Minimum wage, maximum benefit

By Omar Ha-Redeye Spring 2018

Minimum wage, maximum benefit

 

Your morning coffee might be a bit more expensive in 2018, partly due to increased labour costs. But it will be worth it in the long run.

Across Canada, provinces are raising their minimum wages. Alberta has the most ambitious plan, with an increase to $13.60 on Oct. 1, 2017, and plans to raise it to $15 by Oct. 1, 2018. Ontario is close behind, raising the minimum wage to $14 on Jan. 1, 2017, with plans to go to $15 on Jan. 1, 2019.

The Bank of Canada responded with a study estimating that Ontario’s move could cost up to 60,000 jobs. The traditional arguments underpinning these conclusions are that higher wages mean a more expensive payroll, reducing the ability of employers to hire people.

This may be true for some individual small businesses, but these assumptions are based on outdated modelling. Historical data of minimum wage increases in Alberta, B.C., and Ontario mirror findings in Britain and the United States that the minimum wage has a negligible effect on unemployment, and in fact has a very different impact on the economy.

First, wage increases pressure businesses to use the labour force more effectively, reducing labour market inefficiencies. They provide an incentive for employers to improve training and supports for employees, resulting in greater productivity. Employers also experience reduced turnover and have lower recruitment costs.

When increases result in hiring freezes or reduced hours for employers, that’s offset by job growth in other sectors of the economy. Unemployed individuals invariably find employment elsewhere, typically in more highly paid positions where they often experience greater job satisfaction in their new roles.

Furthermore, increasing the minimum wage creates greater disposable income for the lowest economic strata of society, money which is almost invariably spent domestically unlike wealth created by other sectors of the economy. Local spending provides an economic boost, especially in retail and the service economy which then need to hire more workers.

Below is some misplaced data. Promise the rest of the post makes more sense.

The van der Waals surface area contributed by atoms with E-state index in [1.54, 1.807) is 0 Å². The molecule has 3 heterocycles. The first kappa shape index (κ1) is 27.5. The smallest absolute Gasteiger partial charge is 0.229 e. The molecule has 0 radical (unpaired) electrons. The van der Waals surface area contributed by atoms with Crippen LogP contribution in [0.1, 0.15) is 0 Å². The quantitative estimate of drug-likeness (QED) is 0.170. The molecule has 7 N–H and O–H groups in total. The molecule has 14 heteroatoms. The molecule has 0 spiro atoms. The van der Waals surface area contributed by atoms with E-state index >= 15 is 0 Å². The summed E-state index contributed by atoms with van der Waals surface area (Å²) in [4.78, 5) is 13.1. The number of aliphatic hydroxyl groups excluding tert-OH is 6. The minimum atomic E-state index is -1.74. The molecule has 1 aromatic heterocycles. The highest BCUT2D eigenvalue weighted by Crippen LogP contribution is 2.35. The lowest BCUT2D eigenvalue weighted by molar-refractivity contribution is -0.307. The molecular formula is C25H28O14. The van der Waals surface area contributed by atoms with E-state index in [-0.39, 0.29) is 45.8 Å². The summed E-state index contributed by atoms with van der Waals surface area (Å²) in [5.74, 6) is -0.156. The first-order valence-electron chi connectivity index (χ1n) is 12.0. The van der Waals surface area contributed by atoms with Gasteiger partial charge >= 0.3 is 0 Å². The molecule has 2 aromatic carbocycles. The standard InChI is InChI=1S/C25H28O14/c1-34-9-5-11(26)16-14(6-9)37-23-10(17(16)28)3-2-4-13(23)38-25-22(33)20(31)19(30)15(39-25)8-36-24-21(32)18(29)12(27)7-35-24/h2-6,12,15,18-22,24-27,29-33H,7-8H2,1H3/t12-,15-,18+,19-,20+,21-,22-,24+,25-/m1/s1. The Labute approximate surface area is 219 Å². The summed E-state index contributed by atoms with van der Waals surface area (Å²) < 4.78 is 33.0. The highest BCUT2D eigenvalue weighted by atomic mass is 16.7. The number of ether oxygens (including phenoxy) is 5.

Most businesses can accomplish all of this without necessarily increasing the price of their own goods or services. When that does occur, losses are offset by the increase in aggregate market demand.

Minimum wage increases are especially important at this particular point in time. Economic recessions such as the one we experienced nearly a decade ago have a far more significant impact on unemployment. In an open letter released last year, Canada’s leading economic academics suggested that increasing the minimum wage is currently necessary for our economic revival.

There are also moral and ethical reasons to support the minimum wage.

When Canadian provinces first introduced minimum wages in 1917-1921, manufacturers did not raise much opposition. Canadian businesses supported it for humanitarian reasons, and to avoid a race to the bottom, according to Kathleen Derry and Paul H. Douglas, writing at the time in the Journal of Political Economy.

Unlike Britain and Australia, Canada limited the minimum wage to women, minors and specific industries (jobs that men would not be interested in.) The only exception was Chinese-Canadian men who worked in laundromats. They were excluded from more lucrative jobs meant for whites, giving them few alternatives once the Trans-Canadian railroad was built.

Every Canadian did not benefit from the minimum wage until it was extended to both genders.

To this day, minimum wage serves the important function of protecting vulnerable workers. Women, especially those over the age of 25, are consistently overrepresented among minimum wage workers. Older workers also have more trouble finding employment; aging baby boomers, for example, need protection as more traditional roles are automated.

When the minimum wage, goes up, we might notice that we’re paying higher prices for some goods and services. But we don’t always recognize the hidden costs of not providing a living wage. It’s a small price for society to pay so citizens can meet their basic living costs when holding down a job.

Omar Ha-Redeye is a Toronto lawyer and legal educator

Filed Under:
Comments
No comments


Leave message



 
 Security code